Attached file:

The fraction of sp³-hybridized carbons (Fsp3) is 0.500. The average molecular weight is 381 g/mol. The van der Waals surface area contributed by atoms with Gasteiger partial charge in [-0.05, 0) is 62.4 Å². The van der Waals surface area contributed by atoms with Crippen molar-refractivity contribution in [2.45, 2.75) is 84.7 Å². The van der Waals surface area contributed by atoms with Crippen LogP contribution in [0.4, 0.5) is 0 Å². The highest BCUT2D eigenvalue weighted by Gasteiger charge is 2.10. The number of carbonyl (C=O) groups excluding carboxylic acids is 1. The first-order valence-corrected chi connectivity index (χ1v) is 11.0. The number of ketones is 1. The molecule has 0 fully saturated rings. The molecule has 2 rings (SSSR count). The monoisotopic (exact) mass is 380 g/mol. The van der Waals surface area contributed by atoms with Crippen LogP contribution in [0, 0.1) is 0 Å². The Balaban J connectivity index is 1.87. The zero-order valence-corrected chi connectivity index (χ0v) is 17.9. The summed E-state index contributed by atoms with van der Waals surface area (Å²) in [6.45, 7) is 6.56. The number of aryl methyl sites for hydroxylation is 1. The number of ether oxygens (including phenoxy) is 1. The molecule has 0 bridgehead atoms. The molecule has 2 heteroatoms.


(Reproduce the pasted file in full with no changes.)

The fraction of sp³-hybridized carbons (Fsp3) is 0.500. The average molecular weight is 381 g/mol. The van der Waals surface area contributed by atoms with Gasteiger partial charge in [-0.05, 0) is 62.4 Å². The van der Waals surface area contributed by atoms with Crippen molar-refractivity contribution in [2.45, 2.75) is 84.7 Å². The van der Waals surface area contributed by atoms with Crippen LogP contribution in [0.4, 0.5) is 0 Å². The highest BCUT2D eigenvalue weighted by Gasteiger charge is 2.10. The number of carbonyl (C=O) groups excluding carboxylic acids is 1. The first-order valence-corrected chi connectivity index (χ1v) is 11.0. The number of ketones is 1. The molecule has 0 fully saturated rings. The molecule has 2 rings (SSSR count). The monoisotopic (exact) mass is 380 g/mol. The van der Waals surface area contributed by atoms with Crippen LogP contribution in [0, 0.1) is 0 Å². The Balaban J connectivity index is 1.87. The zero-order valence-corrected chi connectivity index (χ0v) is 17.9. The summed E-state index contributed by atoms with van der Waals surface area (Å²) in [6.45, 7) is 6.56. The number of aryl methyl sites for hydroxylation is 1. The number of ether oxygens (including phenoxy) is 1. The molecule has 0 bridgehead atoms. The molecule has 2 heteroatoms.